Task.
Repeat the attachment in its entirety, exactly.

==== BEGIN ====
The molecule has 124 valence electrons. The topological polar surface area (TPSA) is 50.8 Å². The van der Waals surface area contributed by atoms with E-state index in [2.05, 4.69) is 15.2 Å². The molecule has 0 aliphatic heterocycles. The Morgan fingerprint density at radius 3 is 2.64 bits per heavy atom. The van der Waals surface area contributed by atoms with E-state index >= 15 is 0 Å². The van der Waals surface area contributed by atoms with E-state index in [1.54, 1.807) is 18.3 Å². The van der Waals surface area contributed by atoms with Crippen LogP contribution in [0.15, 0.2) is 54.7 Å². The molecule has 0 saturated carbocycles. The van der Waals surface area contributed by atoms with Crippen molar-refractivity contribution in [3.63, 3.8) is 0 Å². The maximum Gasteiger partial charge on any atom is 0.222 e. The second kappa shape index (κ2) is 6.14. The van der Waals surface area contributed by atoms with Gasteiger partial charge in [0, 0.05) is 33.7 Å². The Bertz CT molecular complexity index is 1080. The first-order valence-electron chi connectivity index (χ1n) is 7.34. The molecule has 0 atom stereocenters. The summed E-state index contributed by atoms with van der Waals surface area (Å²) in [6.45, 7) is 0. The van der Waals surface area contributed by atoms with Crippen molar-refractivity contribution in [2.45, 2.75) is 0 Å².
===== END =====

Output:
The molecule has 124 valence electrons. The topological polar surface area (TPSA) is 50.8 Å². The van der Waals surface area contributed by atoms with E-state index in [2.05, 4.69) is 15.2 Å². The molecule has 0 aliphatic heterocycles. The Morgan fingerprint density at radius 3 is 2.64 bits per heavy atom. The van der Waals surface area contributed by atoms with E-state index >= 15 is 0 Å². The van der Waals surface area contributed by atoms with E-state index in [1.54, 1.807) is 18.3 Å². The van der Waals surface area contributed by atoms with Crippen LogP contribution in [0.15, 0.2) is 54.7 Å². The molecule has 0 saturated carbocycles. The van der Waals surface area contributed by atoms with Crippen molar-refractivity contribution in [3.63, 3.8) is 0 Å². The maximum Gasteiger partial charge on any atom is 0.222 e. The second kappa shape index (κ2) is 6.14. The van der Waals surface area contributed by atoms with Gasteiger partial charge in [0, 0.05) is 33.7 Å². The Bertz CT molecular complexity index is 1080. The first-order valence-electron chi connectivity index (χ1n) is 7.34. The molecule has 0 atom stereocenters. The summed E-state index contributed by atoms with van der Waals surface area (Å²) in [6.45, 7) is 0. The van der Waals surface area contributed by atoms with Crippen molar-refractivity contribution in [2.45, 2.75) is 0 Å².